40 members of the Tuareg minority that’s indigenous to the sparsely populated but geographically grand two-thirds of Mali were killed near the Nigerien border by what are suspected to be Fulani members of Daesh’s regional franchise of the so-called “Islamic State of the Greater Sahara” (ISGS), which is the same group that’s responsible for last year’s deadly ambush against American troops in the neighboring country. According to reports, this mass murder was allegedly in response to the terrorists’ latest setbacks in the region at the hands of former ethnic Tuareg rebels who have been fighting on the government’s side since a 2015 peace deal, and one analysis suggests that this shocking act was designed to provoke the minorities into breaking their deal with the state and returning to their insurgency.
As a brief backgrounder, the Tuareg are an historically nomadic people spread throughout the Greater Sahara region but concentrated mostly in modern-day Mali and Niger, the latter of which experienced several separatist struggles since independence. Following the NATO War on Libya, many Tuareg fighters returned to their Malian homeland to escape the racist genocide against black Africans in the former Jamahiriya that was being carried out by Western-backed terrorist gangs, bringing their military expertise and lots of heavy firepower back with them in order to start a large-scale rebellion. They almost succeeded in carving out the unilaterally proclaimed independent state of so-called “Azawad” but were stopped after their tactical Islamist allies of the Al Qaeda-linked “Ansar Dine” backstabbed them and were then exploited as the pretext for a 2013 French-led military intervention.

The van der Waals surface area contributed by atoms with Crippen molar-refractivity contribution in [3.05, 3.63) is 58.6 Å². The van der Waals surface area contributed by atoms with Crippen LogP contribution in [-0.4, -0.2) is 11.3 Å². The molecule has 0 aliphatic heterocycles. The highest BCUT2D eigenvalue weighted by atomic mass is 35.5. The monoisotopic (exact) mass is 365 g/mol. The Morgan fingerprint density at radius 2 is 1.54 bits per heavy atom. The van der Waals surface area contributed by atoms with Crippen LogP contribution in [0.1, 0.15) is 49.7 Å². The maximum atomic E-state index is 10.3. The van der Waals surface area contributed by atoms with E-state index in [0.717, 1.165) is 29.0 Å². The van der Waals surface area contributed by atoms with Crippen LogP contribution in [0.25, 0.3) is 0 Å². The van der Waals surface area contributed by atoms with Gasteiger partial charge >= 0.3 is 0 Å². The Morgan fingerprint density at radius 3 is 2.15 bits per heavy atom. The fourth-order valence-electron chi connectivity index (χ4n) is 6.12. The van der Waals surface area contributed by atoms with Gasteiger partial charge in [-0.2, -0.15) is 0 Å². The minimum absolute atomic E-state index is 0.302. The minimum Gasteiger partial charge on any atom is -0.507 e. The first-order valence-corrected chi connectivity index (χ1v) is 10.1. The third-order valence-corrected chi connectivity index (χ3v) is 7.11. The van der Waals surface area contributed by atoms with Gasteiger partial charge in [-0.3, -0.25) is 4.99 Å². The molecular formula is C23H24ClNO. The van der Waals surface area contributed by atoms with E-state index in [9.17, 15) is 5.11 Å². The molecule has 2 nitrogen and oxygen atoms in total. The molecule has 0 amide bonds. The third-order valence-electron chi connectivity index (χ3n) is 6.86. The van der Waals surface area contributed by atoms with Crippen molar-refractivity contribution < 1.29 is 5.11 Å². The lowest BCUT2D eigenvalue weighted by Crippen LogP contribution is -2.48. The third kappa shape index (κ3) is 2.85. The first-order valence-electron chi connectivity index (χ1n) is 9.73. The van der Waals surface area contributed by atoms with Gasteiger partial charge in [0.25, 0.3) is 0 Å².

Mali has since been a Mideast-like failed state from that time onwards, though the densely populated southwestern part of the country is comparatively more stable than its lawless northeast, where ethnic and land tensions between Tuaregs and Fulanis still simmer. The overarching geostrategic significance of the latest slaughter is that it proves that the conflict between these two groups and their most militantly active organizations is heating up and has the very dangerous potential of spilling across the border into the ultra-fragile state of Niger. This in turn could prompt more robust action by the French-led G5 Sahel regional counter-terrorist bloc that would likely also see some sort of “Lead From Behind” involvement by the US as well, with the end result being that West Africa begins to rival the post-Daesh Mideast as the world’s next terrorist hotspot.